When the ancient Polynesians invented surfing, they often used a paddle to help them navigate. Fast-forward a few millennia, and Stand-Up Paddleboarding, or SUP, finds itself trendy again. Part of its increasing popularity is that standing upright allows surfers to spot waves more easily and thus catch more of them, multiplying the fun factor. Paddling back to the wave becomes less of a strain as well. The ability to cruise along on flat inland water, surveying the sights, is another advantage. Finally, its a good core workout. If youre sold on the idea, schedule an intro SUP lesson, free with board and paddle rental, and you may find yourself riding the waves like a Polynesian king.More
In the past 30 years, light artists have reimagined an art form that has always had the ability to turn the night sky, or a simple window, into luminescence. Last fall, the Yerba Buena Center for the Arts turned its southern glass wall into a parade of sound-sensing lights, Lightswarm, that changes with the movements of nearby people and things. Future Cities Lab, the San Francisco design company behind Lightswarm, has originated another notable light sculpture. Located by the YBCA's steps at 701 Mission, Murmur Wall will light up in arresting ways as it incorporates local trending search engine results and social media postings. Onlookers can offer their own contributions, which will feed into the Murmur Wall's data stream and light up the sculpture. What's trending in San Francisco? If you're walking by the YBCA, you can see firsthand — at least through light patterns that reflect the city's volatile internet habits.
Murmur Wall debuts Thursday at 6 p.m. and continues through May 31, 2017, at Yerba Buena Center for the Arts, 701 Mission St., S.F. Free; 415-978-2700 or ybca.org. More
Small book-sellers have weathered tougher times -- but not many
During the height of the Philadelphia Phillies' 80 years of futility, the joke going around the City of Brotherly Love was that the local papers kept in standing type -- this was the days before laser printers -- the headline "KLEIN HITS TWO AS PHILS LOSE."
If we still had standing type 75-odd years later here in San Francisco, we could preserve a variation of the headline gracing this story: "Independent S.F. Bookstore Goes Under."
Today's victim: Babylon Falling on 1017 Bush Street (at Jones). The store bills itself "a concept-based" space featuring books that "embrace the spirit of change and revolution" without spouting any particular ideology. Oh, it's also an art gallery. This, by the way, is just the sort of cool place that Bay Area folks love the idea of and love having in their neighborhoods -- but don't go to enough to keep afloat (See: Parkway Theater).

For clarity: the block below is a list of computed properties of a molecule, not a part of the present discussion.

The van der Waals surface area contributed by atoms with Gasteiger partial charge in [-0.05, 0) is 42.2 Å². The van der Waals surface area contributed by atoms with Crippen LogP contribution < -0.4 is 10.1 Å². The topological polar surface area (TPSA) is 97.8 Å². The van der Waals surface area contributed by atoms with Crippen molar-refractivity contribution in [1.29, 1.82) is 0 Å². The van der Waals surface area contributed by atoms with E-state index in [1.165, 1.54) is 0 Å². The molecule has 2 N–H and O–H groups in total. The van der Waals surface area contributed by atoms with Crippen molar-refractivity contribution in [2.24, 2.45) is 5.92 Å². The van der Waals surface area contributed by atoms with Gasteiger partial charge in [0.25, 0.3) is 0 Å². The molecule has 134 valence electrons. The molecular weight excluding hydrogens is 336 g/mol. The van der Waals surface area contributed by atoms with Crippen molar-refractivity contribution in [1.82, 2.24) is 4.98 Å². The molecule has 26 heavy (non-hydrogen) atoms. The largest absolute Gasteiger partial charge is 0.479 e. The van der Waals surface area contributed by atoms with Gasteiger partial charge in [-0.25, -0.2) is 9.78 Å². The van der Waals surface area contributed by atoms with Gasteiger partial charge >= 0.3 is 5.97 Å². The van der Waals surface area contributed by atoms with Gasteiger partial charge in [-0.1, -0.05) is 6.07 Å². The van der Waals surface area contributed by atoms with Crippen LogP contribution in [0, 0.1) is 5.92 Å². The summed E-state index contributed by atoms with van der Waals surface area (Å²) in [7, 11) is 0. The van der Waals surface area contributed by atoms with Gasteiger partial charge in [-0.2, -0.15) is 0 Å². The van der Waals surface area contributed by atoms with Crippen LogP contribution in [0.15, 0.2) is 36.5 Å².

Store owner Sean Stewart has announced a massive sale -- he plays up his literature on graffiti and street art -- commencing tomorrow and lasting throughout April. And while he's certainly not thrilled to pull the plug on his store, he's taking the blow remarkably well.
"It's one of those situations that's sad, no doubt, because of how beautiful an experience it was. But I moved in with a pretty solid idea of what I wanted to create and it's just not possible with this [economy]. You don't need a weatherman to tell which way the wind blows," he said with his Jamaican-accented lilt. "We were able to create this really vibrant community around the store. We just kind of got sideswiped by shit that was out of our control. I think it's still possible, with a little bit of tweaking -- this model of an independent bookstore can not only exist, but thrive. I'm not too down and out about it in that sense. It's just not for me to do."
Joe Eskenazi was born in San Francisco, raised in the Bay Area, and attended U.C. Berkeley. He never left.
"Your humble narrator" was a staff writer and columnist for SF Weekly from 2007 to 2015.
He resides in the Excelsior with his wife, 4.3 miles from his birthplace and 5,474 from hers.
Sub Pop recording artists 'clipping.' brought their brand of noise-driven experimental hip hop to the closing night of 2016's San Francisco Electronic Music Fest this past Sunday. The packed Brava Theater hosted an initially seated crowd that ended the night jumping and dancing against the front of the stage. The trio performed a set focused on their recently released Sci-Fi Horror concept album, 'Splendor & Misery', then delved into their dancier and more aggressive back catalogue, and recent single 'Wriggle'.
Opening performances included local experimental electronic duo 'Tujurikkuja' and computer music artist 'Madalyn Merkey.'"